Newspaper review: Front pages look at future of banking
Most of the newspapers move away from Libya on their front pages, instead focusing on domestic issues such as the row over the future of Britain's banks.
The banks' argument that the summer of economic and financial turmoil makes this an inappropriate time for change is given short shrift by Business Secretary Vince Cable in his interview with the Times.
He says the chaos underscores the need for change to make the banks stronger and protect taxpayers from the need for future bailouts.
It has the headline "Osborne and Cable at war over bank reform" and says ministers are at loggerheads over the plans, due to be published next month, to force banks to separate their retail and investment operations.
According to the paper Mr Cable wants this to happen immediately, but Prime Minister David Cameron and Chancellor George Osborne are sympathetic to the banks' demand to be given several years to implement the change. An un-named Whitehall source is quoted as saying: "There is a battle under way now inside the coalition. It is all about timing."
The Financial Times says the banks show no sign of easing up their lobbying of the Treasury to delay any change , while the industry remains frail and the economy weak. However, it believes this is not a reason for leaving things as they are.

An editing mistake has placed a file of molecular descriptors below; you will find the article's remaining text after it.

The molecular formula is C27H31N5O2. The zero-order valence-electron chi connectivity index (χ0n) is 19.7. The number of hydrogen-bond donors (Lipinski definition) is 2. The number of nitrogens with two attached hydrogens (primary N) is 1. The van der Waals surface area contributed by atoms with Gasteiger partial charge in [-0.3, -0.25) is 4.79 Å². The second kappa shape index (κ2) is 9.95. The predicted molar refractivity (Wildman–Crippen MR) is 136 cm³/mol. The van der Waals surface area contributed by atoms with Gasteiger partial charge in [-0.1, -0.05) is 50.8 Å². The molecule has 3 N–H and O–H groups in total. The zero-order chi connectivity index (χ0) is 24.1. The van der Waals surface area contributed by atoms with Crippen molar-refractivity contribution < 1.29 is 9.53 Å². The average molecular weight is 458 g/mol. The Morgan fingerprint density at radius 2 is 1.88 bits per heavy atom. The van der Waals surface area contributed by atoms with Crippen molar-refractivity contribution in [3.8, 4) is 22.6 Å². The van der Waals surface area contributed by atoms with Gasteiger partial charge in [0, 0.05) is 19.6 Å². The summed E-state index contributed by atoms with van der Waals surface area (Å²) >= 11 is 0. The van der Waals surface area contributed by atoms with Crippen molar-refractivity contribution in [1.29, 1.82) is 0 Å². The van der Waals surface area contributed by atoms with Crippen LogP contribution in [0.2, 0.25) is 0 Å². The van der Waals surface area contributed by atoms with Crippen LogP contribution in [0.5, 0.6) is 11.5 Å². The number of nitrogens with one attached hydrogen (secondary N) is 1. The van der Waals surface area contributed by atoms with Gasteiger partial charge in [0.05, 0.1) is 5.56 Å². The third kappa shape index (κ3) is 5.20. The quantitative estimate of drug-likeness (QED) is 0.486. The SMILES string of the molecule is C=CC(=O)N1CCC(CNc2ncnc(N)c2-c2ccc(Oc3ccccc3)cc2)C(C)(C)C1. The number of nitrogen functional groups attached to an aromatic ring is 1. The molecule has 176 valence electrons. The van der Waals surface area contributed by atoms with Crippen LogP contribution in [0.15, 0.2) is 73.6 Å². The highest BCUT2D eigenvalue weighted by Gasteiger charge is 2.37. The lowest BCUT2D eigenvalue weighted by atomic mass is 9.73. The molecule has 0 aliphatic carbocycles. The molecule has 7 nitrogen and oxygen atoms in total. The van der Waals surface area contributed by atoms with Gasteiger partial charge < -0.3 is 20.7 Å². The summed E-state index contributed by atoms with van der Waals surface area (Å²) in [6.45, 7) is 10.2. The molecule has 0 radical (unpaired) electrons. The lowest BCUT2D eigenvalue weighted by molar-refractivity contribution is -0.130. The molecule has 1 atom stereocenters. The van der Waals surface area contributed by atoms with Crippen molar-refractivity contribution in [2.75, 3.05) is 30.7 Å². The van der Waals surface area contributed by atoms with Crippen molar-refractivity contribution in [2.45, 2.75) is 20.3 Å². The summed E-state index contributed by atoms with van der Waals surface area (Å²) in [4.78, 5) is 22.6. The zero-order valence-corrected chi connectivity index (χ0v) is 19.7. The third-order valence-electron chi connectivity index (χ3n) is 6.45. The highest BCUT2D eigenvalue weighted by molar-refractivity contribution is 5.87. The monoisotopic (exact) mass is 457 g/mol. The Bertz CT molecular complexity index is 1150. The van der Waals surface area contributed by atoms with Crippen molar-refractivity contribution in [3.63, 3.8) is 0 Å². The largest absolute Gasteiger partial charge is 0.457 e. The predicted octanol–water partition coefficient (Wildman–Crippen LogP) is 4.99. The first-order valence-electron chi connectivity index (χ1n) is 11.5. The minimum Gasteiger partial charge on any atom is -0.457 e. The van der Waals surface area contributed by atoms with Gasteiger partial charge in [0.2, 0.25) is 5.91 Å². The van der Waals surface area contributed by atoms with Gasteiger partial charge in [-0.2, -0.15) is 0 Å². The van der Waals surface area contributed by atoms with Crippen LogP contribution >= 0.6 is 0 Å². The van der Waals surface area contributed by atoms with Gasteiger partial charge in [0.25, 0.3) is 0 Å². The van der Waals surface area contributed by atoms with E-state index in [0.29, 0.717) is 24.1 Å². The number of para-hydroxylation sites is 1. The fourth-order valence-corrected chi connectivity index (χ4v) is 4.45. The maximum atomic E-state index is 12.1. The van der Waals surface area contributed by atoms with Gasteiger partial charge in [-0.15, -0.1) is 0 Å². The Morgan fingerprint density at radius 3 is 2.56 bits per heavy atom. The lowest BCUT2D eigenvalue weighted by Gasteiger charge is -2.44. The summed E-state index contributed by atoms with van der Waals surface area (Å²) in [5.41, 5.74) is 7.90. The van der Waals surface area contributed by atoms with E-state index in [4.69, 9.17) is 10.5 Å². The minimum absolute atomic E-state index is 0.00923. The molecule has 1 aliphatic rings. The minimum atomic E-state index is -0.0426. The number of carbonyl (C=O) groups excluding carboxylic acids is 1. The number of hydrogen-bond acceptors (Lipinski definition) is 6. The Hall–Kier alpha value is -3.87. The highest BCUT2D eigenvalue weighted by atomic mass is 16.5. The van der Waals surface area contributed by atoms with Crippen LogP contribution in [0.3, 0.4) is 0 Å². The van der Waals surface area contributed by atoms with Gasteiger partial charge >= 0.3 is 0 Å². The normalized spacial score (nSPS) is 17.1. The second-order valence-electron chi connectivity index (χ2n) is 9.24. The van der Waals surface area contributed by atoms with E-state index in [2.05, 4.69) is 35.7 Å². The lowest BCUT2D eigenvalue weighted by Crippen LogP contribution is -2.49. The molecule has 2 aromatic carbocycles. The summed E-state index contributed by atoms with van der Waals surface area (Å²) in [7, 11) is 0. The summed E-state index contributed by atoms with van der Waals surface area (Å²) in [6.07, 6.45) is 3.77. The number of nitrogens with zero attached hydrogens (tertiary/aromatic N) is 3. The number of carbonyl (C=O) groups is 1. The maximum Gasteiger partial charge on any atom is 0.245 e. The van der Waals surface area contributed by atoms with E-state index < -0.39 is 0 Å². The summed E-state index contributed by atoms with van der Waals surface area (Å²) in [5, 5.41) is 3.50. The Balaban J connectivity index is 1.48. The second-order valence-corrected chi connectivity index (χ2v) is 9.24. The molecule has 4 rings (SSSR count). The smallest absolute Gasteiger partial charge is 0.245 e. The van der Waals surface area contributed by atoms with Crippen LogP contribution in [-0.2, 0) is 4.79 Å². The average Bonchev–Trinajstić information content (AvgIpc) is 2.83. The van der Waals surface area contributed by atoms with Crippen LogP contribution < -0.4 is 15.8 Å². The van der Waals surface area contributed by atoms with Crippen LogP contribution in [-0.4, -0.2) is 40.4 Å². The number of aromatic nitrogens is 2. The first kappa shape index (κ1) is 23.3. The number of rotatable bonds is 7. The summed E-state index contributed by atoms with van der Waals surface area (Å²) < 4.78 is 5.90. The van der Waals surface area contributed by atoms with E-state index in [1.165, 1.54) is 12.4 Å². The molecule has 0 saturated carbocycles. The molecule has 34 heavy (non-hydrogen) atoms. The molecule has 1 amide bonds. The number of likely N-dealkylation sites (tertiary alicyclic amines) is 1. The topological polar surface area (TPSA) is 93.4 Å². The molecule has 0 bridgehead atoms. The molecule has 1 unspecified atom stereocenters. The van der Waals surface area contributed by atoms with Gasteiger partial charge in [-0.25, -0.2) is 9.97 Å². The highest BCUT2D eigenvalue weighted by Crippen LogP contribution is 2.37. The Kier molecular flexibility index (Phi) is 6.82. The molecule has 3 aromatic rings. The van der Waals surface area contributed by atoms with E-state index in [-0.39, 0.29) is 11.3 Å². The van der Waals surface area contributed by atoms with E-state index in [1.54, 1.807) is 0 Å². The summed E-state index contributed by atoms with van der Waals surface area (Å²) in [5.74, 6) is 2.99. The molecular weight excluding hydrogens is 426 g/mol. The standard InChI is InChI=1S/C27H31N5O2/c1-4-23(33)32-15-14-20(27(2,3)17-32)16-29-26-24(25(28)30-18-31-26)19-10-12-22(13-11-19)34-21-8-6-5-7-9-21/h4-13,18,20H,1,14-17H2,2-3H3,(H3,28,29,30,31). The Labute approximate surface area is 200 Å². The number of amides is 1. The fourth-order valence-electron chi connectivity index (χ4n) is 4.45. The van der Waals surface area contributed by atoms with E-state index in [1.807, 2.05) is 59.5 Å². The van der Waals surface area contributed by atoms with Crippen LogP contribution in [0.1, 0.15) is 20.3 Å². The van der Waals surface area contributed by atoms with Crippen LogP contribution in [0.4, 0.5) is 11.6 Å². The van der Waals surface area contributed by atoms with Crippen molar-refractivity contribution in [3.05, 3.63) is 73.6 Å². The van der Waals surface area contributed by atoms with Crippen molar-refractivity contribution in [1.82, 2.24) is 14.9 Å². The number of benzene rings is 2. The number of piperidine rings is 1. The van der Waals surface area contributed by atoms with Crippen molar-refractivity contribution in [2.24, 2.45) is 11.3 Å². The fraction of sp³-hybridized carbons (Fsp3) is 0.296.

Banking also features on the front page of the Daily Mail, although it takes an entirely different look at the system, reporting that some banks are carrying out "secret credit checks on thousands of homeowners".
It claims they are phoning some customers who they believe could be at risk of defaulting on their mortgages to tell them to cut their spending on luxuries, such as gym memberships and mobile phones.
It says that while some would argue this is a sensible precaution, others will condemn it as patronising and unfairly singling people out.
Tories 'need to reassert'
Several papers urge the Conservatives to re-assert themselves in the coalition, after the Liberal Democrats recently repeated their support for the 50p tax rate and a new property tax.
It says that September has replaced April as the time to spruce up the British home after weeks of children running around.
Research by Tesco shows that the biggest increase in sales of domestic cleaning products comes in the week following the August Bank Holiday.
In its editorial it says the prospect of wider, more co-ordinated industrial action is drawing nearer, following strikes by civil servants, teachers, lecturers and now police so far this year.
"If David Cameron and his cabinet of millionaires think the summer has been a little too warm, autumn promises to be hotter," it warns.
Finally, research suggests that extra-marital affairs are no longer the main reason for divorce.
According to the Times, an annual survey has shown that the most common reason now given by couples for a marriage breakdown is that they have grown apart or are no longer in love, pushing the affair into second place for the first time.